New biocontrol agent released
The long-awaited and much anticipated new biocontrol agent,
Tamarixia triozae, a parasitoid wasp which destroys the Tomato Potato Psyllid (TPP) pest, has been released in Hawke’s Bay and Canterbury.
About 400-500 Tamarixia were released by Plant & Food Research at three sites in Hawke’s Bay in August, and a further 150 were released at two sites in Canterbury in early September. They were released onto African boxthorn plants, where overwintering populations of TPP can be found.
These initial releases are the start of a wider planned release and monitoring project, supported with funding through the government’s Sustainable Farming Fund (SFF). That project is being managed by the Vegetable Research and Innovation Board and includes Tomatoes NZ, Vegetables New Zealand, Potatoes New Zealand, the NZ Tamarillo Growers Association and Heinz-Wattie’s NZ Ltd. In June 2016, the group gained Environmental Protection Authority (EPA) approval to import and release Tamarixia into New Zealand.
Although the winter release was not ideal timing, it came about because the first shipment of Tamarixia (received from Mexico earlier this year) was found to have fungal contamination, so could not be released.
The Tamarixia project group collectively decided that they did not want to wait until spring to try and bring in another batch. We wanted to be sure that Tamarixia would be available in
time for the coming season so that the Sustainable Farming Fund monitoring and release project could get underway, and possibly have some available for others who wish to release it.
Plant & Food Research worked with the Tamarixia supplier and successfully imported a “clean” batch in July. Those individuals were reared, and the second generation “F1” progeny were those approved by the Ministry for Primary Industries (MPI) for the recent first releases in Canterbury and Hawke’s Bay. A condition of the current MPI import permit is that “imported parasitoids will be reared in quarantine through one generation, and once this is completed, all Tamarixia triozae adults from the original imported product will be destroyed”.
The project group is now looking at ways of establishing a supply of Tamarixia for this summer. One option being looked at is using the services of commercial biocontrol agent supplier Bioforce, who are interested in rearing and supplying the parasitoid. Rearing a Tamarixia colony in captivity requires a supply of live TPP and host plants, making it a little bit more difficult to supply than some other biocontrol agents, such as Encarsia, which can survive and reproduce on an artificial diet. As a parasitoid, Tamarixia needs a live TPP nymph to reproduce, meaning that a live supply of TPP is needed as part of the rearing system. The Tomato Potato Psyllid has caused enormous problems for the potato, tomato, capsicum and tamarillo growers in New Zealand since it was discovered here in 2006.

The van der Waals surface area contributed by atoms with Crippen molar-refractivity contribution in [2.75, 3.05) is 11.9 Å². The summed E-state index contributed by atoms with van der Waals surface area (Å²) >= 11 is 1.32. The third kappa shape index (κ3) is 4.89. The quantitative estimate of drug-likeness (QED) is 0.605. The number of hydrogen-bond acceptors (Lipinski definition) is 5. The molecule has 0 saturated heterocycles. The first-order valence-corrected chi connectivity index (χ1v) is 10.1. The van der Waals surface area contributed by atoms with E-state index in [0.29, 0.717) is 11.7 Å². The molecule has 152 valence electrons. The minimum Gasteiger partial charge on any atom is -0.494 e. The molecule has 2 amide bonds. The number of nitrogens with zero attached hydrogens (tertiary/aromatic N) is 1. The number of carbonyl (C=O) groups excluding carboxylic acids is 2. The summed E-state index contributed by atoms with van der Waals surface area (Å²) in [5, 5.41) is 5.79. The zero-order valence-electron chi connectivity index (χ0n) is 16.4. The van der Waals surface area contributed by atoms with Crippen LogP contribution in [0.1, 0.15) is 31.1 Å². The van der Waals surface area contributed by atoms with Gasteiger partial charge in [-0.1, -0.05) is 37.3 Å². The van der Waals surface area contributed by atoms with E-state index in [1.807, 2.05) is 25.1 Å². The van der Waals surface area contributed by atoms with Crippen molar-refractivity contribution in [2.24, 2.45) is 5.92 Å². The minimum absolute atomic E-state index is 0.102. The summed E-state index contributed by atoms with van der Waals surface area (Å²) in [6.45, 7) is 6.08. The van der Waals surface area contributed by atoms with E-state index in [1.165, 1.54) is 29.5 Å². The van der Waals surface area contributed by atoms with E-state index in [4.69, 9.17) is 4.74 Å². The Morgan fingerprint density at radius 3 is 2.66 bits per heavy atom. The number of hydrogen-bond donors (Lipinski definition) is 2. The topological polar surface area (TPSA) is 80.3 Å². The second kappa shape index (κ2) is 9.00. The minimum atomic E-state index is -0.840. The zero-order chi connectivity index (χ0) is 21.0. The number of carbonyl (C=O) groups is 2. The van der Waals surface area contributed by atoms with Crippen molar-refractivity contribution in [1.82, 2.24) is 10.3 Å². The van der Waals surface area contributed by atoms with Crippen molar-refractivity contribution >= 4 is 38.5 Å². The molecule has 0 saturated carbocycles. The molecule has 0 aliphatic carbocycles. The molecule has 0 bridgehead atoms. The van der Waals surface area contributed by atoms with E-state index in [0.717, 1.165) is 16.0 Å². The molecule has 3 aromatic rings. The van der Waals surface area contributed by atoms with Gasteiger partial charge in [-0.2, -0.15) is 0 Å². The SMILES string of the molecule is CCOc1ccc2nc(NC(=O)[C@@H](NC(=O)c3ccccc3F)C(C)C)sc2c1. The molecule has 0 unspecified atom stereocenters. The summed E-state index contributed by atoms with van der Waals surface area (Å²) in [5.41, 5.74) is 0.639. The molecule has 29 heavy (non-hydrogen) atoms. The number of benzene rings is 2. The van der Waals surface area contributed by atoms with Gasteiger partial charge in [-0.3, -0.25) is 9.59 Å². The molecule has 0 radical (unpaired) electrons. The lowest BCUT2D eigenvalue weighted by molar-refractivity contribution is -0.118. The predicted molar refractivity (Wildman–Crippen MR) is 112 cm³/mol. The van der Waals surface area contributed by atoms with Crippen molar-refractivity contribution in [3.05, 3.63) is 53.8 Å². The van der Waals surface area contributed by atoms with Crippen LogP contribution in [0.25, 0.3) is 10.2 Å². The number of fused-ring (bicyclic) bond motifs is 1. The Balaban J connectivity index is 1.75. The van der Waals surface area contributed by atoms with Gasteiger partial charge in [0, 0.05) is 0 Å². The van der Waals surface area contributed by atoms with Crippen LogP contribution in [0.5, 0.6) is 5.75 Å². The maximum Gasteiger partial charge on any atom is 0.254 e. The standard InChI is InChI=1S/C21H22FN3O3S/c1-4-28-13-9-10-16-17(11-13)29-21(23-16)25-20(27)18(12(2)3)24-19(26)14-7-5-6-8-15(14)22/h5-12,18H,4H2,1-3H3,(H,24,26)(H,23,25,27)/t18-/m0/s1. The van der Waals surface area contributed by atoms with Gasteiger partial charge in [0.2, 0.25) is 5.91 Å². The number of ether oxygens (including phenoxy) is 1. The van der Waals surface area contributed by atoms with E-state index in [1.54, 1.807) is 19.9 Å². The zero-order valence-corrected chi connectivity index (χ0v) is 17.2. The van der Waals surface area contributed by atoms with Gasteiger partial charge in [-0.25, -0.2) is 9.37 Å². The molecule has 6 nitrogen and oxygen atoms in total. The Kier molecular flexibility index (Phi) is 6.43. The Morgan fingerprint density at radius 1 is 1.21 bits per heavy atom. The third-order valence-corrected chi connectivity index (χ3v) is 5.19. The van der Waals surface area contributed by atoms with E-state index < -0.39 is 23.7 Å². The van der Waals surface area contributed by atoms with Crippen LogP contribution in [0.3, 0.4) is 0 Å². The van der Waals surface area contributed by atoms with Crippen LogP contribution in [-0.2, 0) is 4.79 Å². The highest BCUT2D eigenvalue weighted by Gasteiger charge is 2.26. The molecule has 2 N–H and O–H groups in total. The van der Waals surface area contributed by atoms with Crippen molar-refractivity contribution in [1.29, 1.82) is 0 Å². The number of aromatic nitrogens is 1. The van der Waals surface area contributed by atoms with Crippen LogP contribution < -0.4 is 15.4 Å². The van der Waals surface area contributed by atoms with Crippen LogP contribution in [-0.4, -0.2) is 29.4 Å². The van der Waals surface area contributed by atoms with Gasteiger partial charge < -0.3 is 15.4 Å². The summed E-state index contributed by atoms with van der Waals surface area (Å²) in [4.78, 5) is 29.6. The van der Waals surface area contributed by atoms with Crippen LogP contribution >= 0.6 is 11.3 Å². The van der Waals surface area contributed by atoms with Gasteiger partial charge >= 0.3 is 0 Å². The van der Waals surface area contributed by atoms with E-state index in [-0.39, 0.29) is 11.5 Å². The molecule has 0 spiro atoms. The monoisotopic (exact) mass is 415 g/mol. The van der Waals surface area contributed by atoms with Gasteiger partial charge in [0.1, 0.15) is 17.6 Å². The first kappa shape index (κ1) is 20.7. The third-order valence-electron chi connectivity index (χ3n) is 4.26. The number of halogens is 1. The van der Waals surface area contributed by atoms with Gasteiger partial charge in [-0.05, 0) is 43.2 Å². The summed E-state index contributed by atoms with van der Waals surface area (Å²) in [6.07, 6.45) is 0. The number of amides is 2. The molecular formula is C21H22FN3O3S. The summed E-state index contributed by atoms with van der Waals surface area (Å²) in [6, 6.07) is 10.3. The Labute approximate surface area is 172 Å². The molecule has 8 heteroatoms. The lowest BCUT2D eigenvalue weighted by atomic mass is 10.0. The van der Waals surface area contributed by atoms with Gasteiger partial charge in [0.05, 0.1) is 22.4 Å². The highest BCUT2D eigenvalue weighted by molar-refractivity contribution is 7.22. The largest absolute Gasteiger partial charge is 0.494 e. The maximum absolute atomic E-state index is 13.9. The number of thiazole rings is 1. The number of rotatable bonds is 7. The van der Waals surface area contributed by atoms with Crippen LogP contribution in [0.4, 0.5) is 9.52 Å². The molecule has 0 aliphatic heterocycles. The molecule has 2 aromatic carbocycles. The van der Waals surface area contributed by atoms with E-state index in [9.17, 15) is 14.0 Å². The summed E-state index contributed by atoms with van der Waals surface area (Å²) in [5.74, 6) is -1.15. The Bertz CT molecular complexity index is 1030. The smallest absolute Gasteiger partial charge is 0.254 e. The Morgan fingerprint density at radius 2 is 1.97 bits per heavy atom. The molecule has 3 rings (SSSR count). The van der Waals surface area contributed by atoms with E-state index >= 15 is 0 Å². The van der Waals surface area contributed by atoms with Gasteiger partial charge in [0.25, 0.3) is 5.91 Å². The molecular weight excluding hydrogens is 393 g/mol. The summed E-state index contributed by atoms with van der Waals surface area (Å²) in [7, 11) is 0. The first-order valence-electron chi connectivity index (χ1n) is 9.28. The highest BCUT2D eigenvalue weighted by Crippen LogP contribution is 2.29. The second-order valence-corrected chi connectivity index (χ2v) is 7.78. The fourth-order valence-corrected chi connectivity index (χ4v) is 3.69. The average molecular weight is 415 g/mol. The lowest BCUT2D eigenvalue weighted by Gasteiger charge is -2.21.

Since then, the industry has been waging a battle to control this insect pest. Tamarixia, a tiny wasp that lays its eggs on the psyllid, which then hatch and eat the psyllid, is a biological control option. Tamarixia is found in the USA and Mexico as a naturally occurring parasitoid of Tomato Potato Psyllid.
The long-term hope is that Tamarixa will establish selfsustaining populations in the natural environment, therefore reducing the presence of TPP and the pest pressure for tomato, potato and tamarillo growers throughout New Zealand.
One of the vials that contained Tamarixia triozae adults attached to African boxthorn, a host plant of tomato potato psyllid. Photo courtesy of Melanie Davidson, Plant and Food Research
Tamarixia triozae about to parasitise a TPP nymph. Photo supplied by Plant & Food Research
A healthy TPP nymph alongside a parasitized nymph (showing exit hole). Photo supplied by Plant & Food Research
One of the release sites for Tamarixia triozae in the Hawke’s Bay. The parasitoid was released near the African boxthorn, an alternative host for the tomato potato psyllid, in August 2017.